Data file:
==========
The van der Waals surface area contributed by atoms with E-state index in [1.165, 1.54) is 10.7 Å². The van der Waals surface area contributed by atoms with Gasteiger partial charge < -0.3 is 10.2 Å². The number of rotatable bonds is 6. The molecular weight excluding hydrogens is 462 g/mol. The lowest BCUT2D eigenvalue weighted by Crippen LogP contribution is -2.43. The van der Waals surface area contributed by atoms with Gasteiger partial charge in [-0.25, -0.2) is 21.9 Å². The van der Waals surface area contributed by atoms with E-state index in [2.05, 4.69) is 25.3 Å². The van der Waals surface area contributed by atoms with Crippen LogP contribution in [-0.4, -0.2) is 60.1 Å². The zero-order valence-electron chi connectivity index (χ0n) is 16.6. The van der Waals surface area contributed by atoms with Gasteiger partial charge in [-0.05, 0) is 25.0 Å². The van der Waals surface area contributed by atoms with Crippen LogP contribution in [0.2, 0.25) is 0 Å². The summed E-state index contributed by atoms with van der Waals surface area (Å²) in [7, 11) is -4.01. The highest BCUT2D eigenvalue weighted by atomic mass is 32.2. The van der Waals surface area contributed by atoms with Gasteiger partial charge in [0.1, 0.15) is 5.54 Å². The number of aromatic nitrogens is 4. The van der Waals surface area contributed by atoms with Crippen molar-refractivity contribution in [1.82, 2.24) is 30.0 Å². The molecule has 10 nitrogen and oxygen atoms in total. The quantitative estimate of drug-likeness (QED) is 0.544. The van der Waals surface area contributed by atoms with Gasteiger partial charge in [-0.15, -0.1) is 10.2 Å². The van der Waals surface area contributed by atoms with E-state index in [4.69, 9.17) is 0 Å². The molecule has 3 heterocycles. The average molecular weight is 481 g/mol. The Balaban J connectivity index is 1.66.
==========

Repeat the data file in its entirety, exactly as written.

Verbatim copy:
The van der Waals surface area contributed by atoms with E-state index in [1.165, 1.54) is 10.7 Å². The van der Waals surface area contributed by atoms with Gasteiger partial charge < -0.3 is 10.2 Å². The number of rotatable bonds is 6. The molecular weight excluding hydrogens is 462 g/mol. The lowest BCUT2D eigenvalue weighted by Crippen LogP contribution is -2.43. The van der Waals surface area contributed by atoms with Gasteiger partial charge in [-0.25, -0.2) is 21.9 Å². The van der Waals surface area contributed by atoms with E-state index in [2.05, 4.69) is 25.3 Å². The van der Waals surface area contributed by atoms with Crippen LogP contribution in [-0.4, -0.2) is 60.1 Å². The zero-order valence-electron chi connectivity index (χ0n) is 16.6. The van der Waals surface area contributed by atoms with Gasteiger partial charge in [-0.05, 0) is 25.0 Å². The van der Waals surface area contributed by atoms with Crippen LogP contribution in [0.2, 0.25) is 0 Å². The summed E-state index contributed by atoms with van der Waals surface area (Å²) in [7, 11) is -4.01. The highest BCUT2D eigenvalue weighted by atomic mass is 32.2. The van der Waals surface area contributed by atoms with Gasteiger partial charge in [0.1, 0.15) is 5.54 Å². The number of aromatic nitrogens is 4. The van der Waals surface area contributed by atoms with Crippen molar-refractivity contribution in [1.82, 2.24) is 30.0 Å². The molecule has 10 nitrogen and oxygen atoms in total. The quantitative estimate of drug-likeness (QED) is 0.544. The van der Waals surface area contributed by atoms with Gasteiger partial charge in [-0.15, -0.1) is 10.2 Å². The van der Waals surface area contributed by atoms with E-state index in [4.69, 9.17) is 0 Å². The molecule has 3 heterocycles. The average molecular weight is 481 g/mol. The Balaban J connectivity index is 1.66.